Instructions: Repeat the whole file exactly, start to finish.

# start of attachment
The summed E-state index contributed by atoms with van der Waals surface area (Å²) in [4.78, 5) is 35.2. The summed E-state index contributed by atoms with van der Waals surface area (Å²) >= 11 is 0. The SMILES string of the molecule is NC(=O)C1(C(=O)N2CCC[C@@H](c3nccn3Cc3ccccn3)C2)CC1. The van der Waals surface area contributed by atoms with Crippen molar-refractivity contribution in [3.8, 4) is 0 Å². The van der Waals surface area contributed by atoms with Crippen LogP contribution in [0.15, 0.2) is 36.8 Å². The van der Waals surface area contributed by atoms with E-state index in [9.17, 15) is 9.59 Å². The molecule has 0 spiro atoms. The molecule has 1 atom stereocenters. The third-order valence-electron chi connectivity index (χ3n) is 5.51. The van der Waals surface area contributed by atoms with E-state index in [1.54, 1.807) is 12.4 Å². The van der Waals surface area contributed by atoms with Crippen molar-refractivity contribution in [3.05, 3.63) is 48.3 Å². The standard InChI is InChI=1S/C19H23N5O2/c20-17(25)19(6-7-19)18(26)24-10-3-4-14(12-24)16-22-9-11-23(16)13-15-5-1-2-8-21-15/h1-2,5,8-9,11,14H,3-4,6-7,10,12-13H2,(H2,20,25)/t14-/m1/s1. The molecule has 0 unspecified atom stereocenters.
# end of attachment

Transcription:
The summed E-state index contributed by atoms with van der Waals surface area (Å²) in [4.78, 5) is 35.2. The summed E-state index contributed by atoms with van der Waals surface area (Å²) >= 11 is 0. The SMILES string of the molecule is NC(=O)C1(C(=O)N2CCC[C@@H](c3nccn3Cc3ccccn3)C2)CC1. The van der Waals surface area contributed by atoms with Crippen molar-refractivity contribution in [3.8, 4) is 0 Å². The van der Waals surface area contributed by atoms with Crippen LogP contribution in [0.15, 0.2) is 36.8 Å². The van der Waals surface area contributed by atoms with E-state index in [9.17, 15) is 9.59 Å². The molecule has 0 spiro atoms. The molecule has 1 atom stereocenters. The third-order valence-electron chi connectivity index (χ3n) is 5.51. The van der Waals surface area contributed by atoms with E-state index in [1.54, 1.807) is 12.4 Å². The van der Waals surface area contributed by atoms with Crippen molar-refractivity contribution in [3.05, 3.63) is 48.3 Å². The standard InChI is InChI=1S/C19H23N5O2/c20-17(25)19(6-7-19)18(26)24-10-3-4-14(12-24)16-22-9-11-23(16)13-15-5-1-2-8-21-15/h1-2,5,8-9,11,14H,3-4,6-7,10,12-13H2,(H2,20,25)/t14-/m1/s1. The molecule has 0 unspecified atom stereocenters.